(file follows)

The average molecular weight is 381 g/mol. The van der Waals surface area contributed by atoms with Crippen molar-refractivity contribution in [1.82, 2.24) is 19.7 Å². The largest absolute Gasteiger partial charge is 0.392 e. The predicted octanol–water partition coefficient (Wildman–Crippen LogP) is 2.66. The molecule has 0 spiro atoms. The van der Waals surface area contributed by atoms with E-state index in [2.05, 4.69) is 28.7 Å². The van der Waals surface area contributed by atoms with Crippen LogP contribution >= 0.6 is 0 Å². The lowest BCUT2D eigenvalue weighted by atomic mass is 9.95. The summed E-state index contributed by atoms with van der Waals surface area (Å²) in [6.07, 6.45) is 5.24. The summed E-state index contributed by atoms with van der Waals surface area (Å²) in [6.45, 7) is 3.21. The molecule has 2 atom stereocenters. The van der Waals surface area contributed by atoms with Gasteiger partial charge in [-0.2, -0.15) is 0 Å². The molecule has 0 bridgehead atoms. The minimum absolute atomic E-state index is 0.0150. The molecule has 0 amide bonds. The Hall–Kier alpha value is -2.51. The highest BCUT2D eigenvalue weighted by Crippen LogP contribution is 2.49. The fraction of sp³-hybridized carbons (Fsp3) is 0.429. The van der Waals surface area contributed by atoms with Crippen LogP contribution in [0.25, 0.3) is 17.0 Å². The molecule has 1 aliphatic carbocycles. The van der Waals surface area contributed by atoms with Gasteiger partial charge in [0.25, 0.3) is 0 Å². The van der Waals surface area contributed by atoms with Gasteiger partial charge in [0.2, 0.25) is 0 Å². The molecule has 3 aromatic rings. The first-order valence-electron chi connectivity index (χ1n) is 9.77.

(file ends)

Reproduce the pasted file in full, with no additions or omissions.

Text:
The average molecular weight is 381 g/mol. The van der Waals surface area contributed by atoms with Crippen molar-refractivity contribution in [1.82, 2.24) is 19.7 Å². The largest absolute Gasteiger partial charge is 0.392 e. The predicted octanol–water partition coefficient (Wildman–Crippen LogP) is 2.66. The molecule has 0 spiro atoms. The van der Waals surface area contributed by atoms with E-state index in [2.05, 4.69) is 28.7 Å². The van der Waals surface area contributed by atoms with Crippen LogP contribution >= 0.6 is 0 Å². The lowest BCUT2D eigenvalue weighted by atomic mass is 9.95. The summed E-state index contributed by atoms with van der Waals surface area (Å²) in [6.07, 6.45) is 5.24. The summed E-state index contributed by atoms with van der Waals surface area (Å²) in [6.45, 7) is 3.21. The molecule has 2 atom stereocenters. The van der Waals surface area contributed by atoms with Gasteiger partial charge in [-0.2, -0.15) is 0 Å². The molecule has 0 bridgehead atoms. The minimum absolute atomic E-state index is 0.0150. The molecule has 0 amide bonds. The Hall–Kier alpha value is -2.51. The highest BCUT2D eigenvalue weighted by Crippen LogP contribution is 2.49. The fraction of sp³-hybridized carbons (Fsp3) is 0.429. The van der Waals surface area contributed by atoms with Crippen LogP contribution in [0.25, 0.3) is 17.0 Å². The molecule has 1 aliphatic carbocycles. The van der Waals surface area contributed by atoms with Gasteiger partial charge in [0.25, 0.3) is 0 Å². The van der Waals surface area contributed by atoms with Gasteiger partial charge in [0.2, 0.25) is 0 Å². The molecule has 3 aromatic rings. The first-order valence-electron chi connectivity index (χ1n) is 9.77.